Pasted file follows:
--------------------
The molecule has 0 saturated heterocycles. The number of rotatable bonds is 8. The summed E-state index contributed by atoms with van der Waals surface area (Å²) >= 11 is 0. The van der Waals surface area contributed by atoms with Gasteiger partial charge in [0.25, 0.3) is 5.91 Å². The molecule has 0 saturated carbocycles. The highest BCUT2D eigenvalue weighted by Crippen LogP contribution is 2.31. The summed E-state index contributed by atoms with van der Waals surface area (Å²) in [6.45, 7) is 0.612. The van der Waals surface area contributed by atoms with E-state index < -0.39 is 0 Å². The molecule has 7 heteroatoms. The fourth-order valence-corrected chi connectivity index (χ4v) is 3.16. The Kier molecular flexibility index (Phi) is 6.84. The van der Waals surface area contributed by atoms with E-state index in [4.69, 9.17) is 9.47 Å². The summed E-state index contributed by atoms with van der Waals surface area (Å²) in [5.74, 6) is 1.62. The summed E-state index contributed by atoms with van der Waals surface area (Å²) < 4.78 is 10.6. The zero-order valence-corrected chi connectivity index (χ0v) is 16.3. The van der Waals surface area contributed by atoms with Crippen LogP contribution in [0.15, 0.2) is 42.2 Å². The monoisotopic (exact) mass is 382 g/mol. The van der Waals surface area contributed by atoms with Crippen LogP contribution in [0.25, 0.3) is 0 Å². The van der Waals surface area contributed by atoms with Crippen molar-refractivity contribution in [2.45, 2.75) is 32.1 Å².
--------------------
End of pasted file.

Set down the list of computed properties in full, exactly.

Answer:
The molecule has 0 saturated heterocycles. The number of rotatable bonds is 8. The summed E-state index contributed by atoms with van der Waals surface area (Å²) >= 11 is 0. The van der Waals surface area contributed by atoms with Gasteiger partial charge in [0.25, 0.3) is 5.91 Å². The molecule has 0 saturated carbocycles. The highest BCUT2D eigenvalue weighted by Crippen LogP contribution is 2.31. The summed E-state index contributed by atoms with van der Waals surface area (Å²) in [6.45, 7) is 0.612. The van der Waals surface area contributed by atoms with E-state index < -0.39 is 0 Å². The molecule has 7 heteroatoms. The fourth-order valence-corrected chi connectivity index (χ4v) is 3.16. The Kier molecular flexibility index (Phi) is 6.84. The van der Waals surface area contributed by atoms with E-state index in [4.69, 9.17) is 9.47 Å². The summed E-state index contributed by atoms with van der Waals surface area (Å²) in [5.74, 6) is 1.62. The summed E-state index contributed by atoms with van der Waals surface area (Å²) < 4.78 is 10.6. The zero-order valence-corrected chi connectivity index (χ0v) is 16.3. The van der Waals surface area contributed by atoms with Crippen LogP contribution in [0.15, 0.2) is 42.2 Å². The monoisotopic (exact) mass is 382 g/mol. The van der Waals surface area contributed by atoms with Crippen LogP contribution in [0.25, 0.3) is 0 Å². The van der Waals surface area contributed by atoms with Crippen molar-refractivity contribution in [2.45, 2.75) is 32.1 Å².